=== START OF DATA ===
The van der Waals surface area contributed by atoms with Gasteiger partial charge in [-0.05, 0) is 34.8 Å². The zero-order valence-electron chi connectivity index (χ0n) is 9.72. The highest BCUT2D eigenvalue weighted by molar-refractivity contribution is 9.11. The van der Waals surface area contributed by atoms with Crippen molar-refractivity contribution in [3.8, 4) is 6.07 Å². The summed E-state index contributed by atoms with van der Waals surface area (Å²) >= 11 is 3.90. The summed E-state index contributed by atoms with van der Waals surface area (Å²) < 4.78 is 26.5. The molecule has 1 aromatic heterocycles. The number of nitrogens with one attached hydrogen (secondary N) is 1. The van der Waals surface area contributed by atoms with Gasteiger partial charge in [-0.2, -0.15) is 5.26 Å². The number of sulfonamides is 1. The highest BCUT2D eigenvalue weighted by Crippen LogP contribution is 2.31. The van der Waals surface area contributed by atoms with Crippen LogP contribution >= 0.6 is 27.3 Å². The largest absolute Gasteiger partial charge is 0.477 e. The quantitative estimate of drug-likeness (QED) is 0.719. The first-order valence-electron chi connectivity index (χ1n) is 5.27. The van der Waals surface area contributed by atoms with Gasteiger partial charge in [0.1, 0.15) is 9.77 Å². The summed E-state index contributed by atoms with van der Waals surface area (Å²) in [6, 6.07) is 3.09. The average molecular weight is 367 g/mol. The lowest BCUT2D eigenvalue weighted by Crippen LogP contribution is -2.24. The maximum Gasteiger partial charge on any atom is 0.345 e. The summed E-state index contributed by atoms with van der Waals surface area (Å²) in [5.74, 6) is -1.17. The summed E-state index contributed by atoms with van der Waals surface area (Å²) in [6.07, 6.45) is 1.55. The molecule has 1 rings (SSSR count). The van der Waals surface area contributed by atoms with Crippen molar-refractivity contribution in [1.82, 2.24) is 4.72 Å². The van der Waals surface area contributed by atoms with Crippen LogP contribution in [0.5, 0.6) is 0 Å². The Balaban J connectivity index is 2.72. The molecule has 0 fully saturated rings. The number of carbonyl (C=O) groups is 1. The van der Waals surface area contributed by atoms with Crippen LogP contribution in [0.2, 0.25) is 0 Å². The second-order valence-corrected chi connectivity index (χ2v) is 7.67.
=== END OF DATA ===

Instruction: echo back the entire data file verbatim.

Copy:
The van der Waals surface area contributed by atoms with Gasteiger partial charge in [-0.05, 0) is 34.8 Å². The zero-order valence-electron chi connectivity index (χ0n) is 9.72. The highest BCUT2D eigenvalue weighted by molar-refractivity contribution is 9.11. The van der Waals surface area contributed by atoms with Crippen molar-refractivity contribution in [3.8, 4) is 6.07 Å². The summed E-state index contributed by atoms with van der Waals surface area (Å²) >= 11 is 3.90. The summed E-state index contributed by atoms with van der Waals surface area (Å²) < 4.78 is 26.5. The molecule has 1 aromatic heterocycles. The number of nitrogens with one attached hydrogen (secondary N) is 1. The van der Waals surface area contributed by atoms with Gasteiger partial charge in [-0.2, -0.15) is 5.26 Å². The number of sulfonamides is 1. The highest BCUT2D eigenvalue weighted by Crippen LogP contribution is 2.31. The van der Waals surface area contributed by atoms with Crippen LogP contribution >= 0.6 is 27.3 Å². The largest absolute Gasteiger partial charge is 0.477 e. The quantitative estimate of drug-likeness (QED) is 0.719. The first-order valence-electron chi connectivity index (χ1n) is 5.27. The van der Waals surface area contributed by atoms with Gasteiger partial charge in [0.1, 0.15) is 9.77 Å². The summed E-state index contributed by atoms with van der Waals surface area (Å²) in [6, 6.07) is 3.09. The average molecular weight is 367 g/mol. The lowest BCUT2D eigenvalue weighted by Crippen LogP contribution is -2.24. The maximum Gasteiger partial charge on any atom is 0.345 e. The summed E-state index contributed by atoms with van der Waals surface area (Å²) in [5.74, 6) is -1.17. The summed E-state index contributed by atoms with van der Waals surface area (Å²) in [6.07, 6.45) is 1.55. The molecule has 1 rings (SSSR count). The van der Waals surface area contributed by atoms with Crippen molar-refractivity contribution in [1.82, 2.24) is 4.72 Å². The van der Waals surface area contributed by atoms with Crippen LogP contribution in [0.5, 0.6) is 0 Å². The Balaban J connectivity index is 2.72. The molecule has 0 fully saturated rings. The number of carbonyl (C=O) groups is 1. The van der Waals surface area contributed by atoms with Crippen LogP contribution in [0.2, 0.25) is 0 Å². The second-order valence-corrected chi connectivity index (χ2v) is 7.67.